The first time I met Sue to begin my ASA mentorship, we had this conversation…
Sue: Now, let’s talk about your first chapter.
Me: Sure. *thinking about how cinematic my opener is: a foot chase through the jungle ending in the murder of the point of view character*
Sue: You can’t have that.
Sue: You just killed off a character that I don’t know anything about. I don’t care about them, so it doesn’t affect me that they are dead.
Now, I love action scenes. I will watch a bad film for an awesome car chase and sometimes I skip through a film to watch the fight scenes. But there are plenty of action films I should have loved but felt completely detached from the story. This is what Sue was teaching me. A vital component in action scenes are the characters and their relationship to each other.
Here are a few questions to ask yourself about action scenes in your story:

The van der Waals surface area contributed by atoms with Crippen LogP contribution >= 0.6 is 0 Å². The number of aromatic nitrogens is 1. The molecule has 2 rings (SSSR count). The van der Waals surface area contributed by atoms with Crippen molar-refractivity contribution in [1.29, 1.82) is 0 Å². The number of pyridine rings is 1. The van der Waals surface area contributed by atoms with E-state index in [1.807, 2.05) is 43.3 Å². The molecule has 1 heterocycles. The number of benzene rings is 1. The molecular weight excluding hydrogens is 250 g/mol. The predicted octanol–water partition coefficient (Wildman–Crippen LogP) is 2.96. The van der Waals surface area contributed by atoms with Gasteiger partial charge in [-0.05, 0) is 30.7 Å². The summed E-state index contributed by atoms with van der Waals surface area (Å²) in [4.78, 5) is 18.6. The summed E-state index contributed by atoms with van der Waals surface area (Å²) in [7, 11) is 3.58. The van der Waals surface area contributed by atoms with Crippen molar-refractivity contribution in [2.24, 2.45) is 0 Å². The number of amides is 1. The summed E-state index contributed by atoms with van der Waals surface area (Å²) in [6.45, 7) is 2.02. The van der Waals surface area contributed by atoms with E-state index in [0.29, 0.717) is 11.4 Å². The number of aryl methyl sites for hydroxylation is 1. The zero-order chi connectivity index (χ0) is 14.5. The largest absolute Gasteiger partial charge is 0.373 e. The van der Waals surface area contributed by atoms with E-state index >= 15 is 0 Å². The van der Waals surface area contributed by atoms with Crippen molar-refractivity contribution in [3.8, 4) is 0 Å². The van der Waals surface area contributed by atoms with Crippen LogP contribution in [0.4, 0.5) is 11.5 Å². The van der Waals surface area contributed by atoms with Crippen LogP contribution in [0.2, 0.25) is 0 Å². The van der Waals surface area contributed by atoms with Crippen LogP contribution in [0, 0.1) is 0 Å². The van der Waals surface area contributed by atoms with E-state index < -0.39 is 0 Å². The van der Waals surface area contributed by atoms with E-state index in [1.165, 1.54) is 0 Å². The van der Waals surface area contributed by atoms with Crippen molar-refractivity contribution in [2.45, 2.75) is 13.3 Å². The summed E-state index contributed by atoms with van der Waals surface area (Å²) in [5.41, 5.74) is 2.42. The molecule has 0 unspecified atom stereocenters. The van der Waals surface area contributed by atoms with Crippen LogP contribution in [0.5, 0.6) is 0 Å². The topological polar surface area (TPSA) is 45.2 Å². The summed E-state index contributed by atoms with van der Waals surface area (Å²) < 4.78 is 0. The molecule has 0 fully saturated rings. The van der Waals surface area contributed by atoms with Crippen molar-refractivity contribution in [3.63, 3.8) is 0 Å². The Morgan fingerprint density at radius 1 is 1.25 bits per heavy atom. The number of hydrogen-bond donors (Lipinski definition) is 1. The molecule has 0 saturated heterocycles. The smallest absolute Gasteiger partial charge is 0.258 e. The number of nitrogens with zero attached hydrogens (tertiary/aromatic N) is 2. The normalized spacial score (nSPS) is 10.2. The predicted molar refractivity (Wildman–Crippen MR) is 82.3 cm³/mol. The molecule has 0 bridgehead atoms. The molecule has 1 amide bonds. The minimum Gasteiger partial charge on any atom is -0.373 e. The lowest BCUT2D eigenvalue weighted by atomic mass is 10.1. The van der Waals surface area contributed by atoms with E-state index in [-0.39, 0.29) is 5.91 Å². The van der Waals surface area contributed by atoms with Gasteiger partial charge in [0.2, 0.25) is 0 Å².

How are the character’s relationships being tested through this action scene?
Who does the reader care for and who are they cheering for in this struggle?
How does this action scene move the plot of the story?
It’s not to say you can’t kill off minor or insignificant characters in your books. (I still do and I have a few friends that still like that original opening scene.) As long as you realise that if the reader doesn’t care about the characters, then they won’t be moved by that particular sequence.
There are plenty of film makers and novelists who produce stories with a main course of action and a garnish of character emotion and growth. These people are successful and really love what they do. Hey, many of them still make money out of me.
I just prefer to be more grounded and connected with characters, both when I write and when I read. When I really love or really despise a character, I am invested in every moment that that character struggles, whether it’s an awkward moment in the elevator or a duel to the death.